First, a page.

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Dr. John McLoughlin
Provisional Government

For convenience I shall tell of the Provisional Government of Oregon before I speak concerning Dr. McLoughlin's land claim.

About 1841, owing to the death of Ewing Young, intestate, leaving a valuable estate and no heirs, the residents of the Oregon Country in the Willamette Valley saw the necessity of some form of government until the Oregon Question should be finally settled. As under the Conventions of 1818 and 1827 there was joint-occupancy between the United States and Great Britain, the Oregon Country was without any laws in force. It was commonly understood, at that time, that most of the Americans in Oregon favored a provisional organization - one which would exist until the laws of the United States should be extended over the Oregon Country. It was also commonly understood that the British residents in Oregon opposed a provisional government, as it might interfere with their allegiance to Great Britain. As there was a joint-occupancy, and the British were legally on an equality with the Americans, each had equal rights in the matter. February 17 and 18, 1841, a meeting of the inhabitants was held at the Methodist Mission. Although attempts were then made to form a government, several officers were appointed, and a committee appointed for framing a constitution and a code of laws, the movement failed. The matter lay dormant until the spring of 1843. The immigration of 1842, although small, and although about half of them went to California in the spring of 1843, materially increased the strength of the Americans in Oregon.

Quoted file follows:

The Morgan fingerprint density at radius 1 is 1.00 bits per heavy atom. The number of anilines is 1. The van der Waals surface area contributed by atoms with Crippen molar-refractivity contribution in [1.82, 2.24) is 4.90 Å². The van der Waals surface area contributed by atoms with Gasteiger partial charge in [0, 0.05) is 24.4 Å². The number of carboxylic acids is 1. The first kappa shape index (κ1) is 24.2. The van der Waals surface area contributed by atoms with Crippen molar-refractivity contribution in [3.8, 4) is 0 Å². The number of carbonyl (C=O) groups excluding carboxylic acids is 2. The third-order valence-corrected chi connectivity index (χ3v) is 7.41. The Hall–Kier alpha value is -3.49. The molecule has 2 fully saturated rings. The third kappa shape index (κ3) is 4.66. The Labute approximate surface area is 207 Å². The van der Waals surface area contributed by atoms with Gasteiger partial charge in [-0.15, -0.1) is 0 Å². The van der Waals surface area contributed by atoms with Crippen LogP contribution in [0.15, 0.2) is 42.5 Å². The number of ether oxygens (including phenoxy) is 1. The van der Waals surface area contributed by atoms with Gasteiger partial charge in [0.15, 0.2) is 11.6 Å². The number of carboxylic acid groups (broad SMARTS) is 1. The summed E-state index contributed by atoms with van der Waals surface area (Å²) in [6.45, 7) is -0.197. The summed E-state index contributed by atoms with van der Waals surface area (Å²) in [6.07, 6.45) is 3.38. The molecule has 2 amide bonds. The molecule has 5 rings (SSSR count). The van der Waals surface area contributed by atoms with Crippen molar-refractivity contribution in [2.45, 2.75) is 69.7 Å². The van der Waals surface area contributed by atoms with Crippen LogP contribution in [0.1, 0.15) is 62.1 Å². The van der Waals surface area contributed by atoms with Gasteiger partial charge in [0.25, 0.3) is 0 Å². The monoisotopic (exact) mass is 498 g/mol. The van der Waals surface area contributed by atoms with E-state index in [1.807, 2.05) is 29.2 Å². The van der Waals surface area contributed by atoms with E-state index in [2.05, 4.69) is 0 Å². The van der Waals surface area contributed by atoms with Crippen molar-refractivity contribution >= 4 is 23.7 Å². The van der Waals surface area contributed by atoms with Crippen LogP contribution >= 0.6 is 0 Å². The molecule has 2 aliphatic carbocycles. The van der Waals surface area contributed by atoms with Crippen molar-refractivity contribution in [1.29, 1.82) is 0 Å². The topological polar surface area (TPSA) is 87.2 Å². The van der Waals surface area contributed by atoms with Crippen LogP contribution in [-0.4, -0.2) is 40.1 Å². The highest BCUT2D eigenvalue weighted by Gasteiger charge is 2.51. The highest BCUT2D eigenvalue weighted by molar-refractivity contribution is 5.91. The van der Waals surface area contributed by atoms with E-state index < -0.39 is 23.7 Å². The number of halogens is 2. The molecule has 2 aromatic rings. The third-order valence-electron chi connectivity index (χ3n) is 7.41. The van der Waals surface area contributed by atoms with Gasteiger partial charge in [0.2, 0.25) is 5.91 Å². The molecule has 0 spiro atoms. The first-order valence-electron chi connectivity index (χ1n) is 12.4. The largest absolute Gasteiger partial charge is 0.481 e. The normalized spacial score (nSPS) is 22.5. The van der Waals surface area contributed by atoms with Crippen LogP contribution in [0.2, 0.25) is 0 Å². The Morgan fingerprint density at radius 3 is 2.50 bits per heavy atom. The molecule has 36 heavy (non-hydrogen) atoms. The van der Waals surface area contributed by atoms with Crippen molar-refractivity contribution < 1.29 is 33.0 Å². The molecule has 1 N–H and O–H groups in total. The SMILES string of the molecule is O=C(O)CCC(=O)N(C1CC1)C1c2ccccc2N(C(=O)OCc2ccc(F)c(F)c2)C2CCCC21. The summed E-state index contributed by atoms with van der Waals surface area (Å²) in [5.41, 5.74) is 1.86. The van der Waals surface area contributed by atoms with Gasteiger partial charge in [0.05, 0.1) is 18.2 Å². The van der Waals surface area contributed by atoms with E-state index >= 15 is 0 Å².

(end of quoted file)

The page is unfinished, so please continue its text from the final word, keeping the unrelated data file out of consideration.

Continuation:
After several preliminary meetings had been held, the momentous meeting of May 2, 1843, was held at Champoeg, when, by the vote of 52 in favor and 50 against, the Provisional Government of Oregon was created. Certain officers were elected and a legislative committee of six was appointed, the latter to report July 5, 1843. On the latter day most of the report was adopted, an executive committee of three persons, David Hill, Alanson Beers, and Joseph Gale, was chosen in place of a governor, and Oregon had at least a de facto government, which, with some changes, continued until Oregon had a Territorial Government, in 1849. George Abernethy, the steward of the Methodist Mission, was elected Governor in 1845, and by re-election continued to be Governor until the arrival of Gen. Joseph Lane, the first Territorial Governor, in March, 1849. The Mission Party was one of the strongest and most influential political parties in Oregon until the election of Governor Joseph Lane as Delegate to Congress, June 2,1851. At the time of the formation of the Provisional Government, the residents of Oregon seem to have been divided into three classes, or parties: one favored a provisional government, favorable to the United States; another favored an independent government, which would be neutral as between the United States and Great Britain; the third believed that matters should remain in status quo. For some reason Jason Lee and George Abernethy, and some others of the Methodist missionaries, seem originally to have belonged to or to have favored the third class.19 In the "Political History of Oregon" by J. Henry Brown, he says (page 95) that at a meeting of the committee held at Oregon City, in March, 1843, "Rev. Jason Lee and Mr. Abernethy were disposed to ridicule the proposed organization [i.e., the Provisional Government] as foolish and unnecessary, and repeated some anecdotes to illustrate their meaning."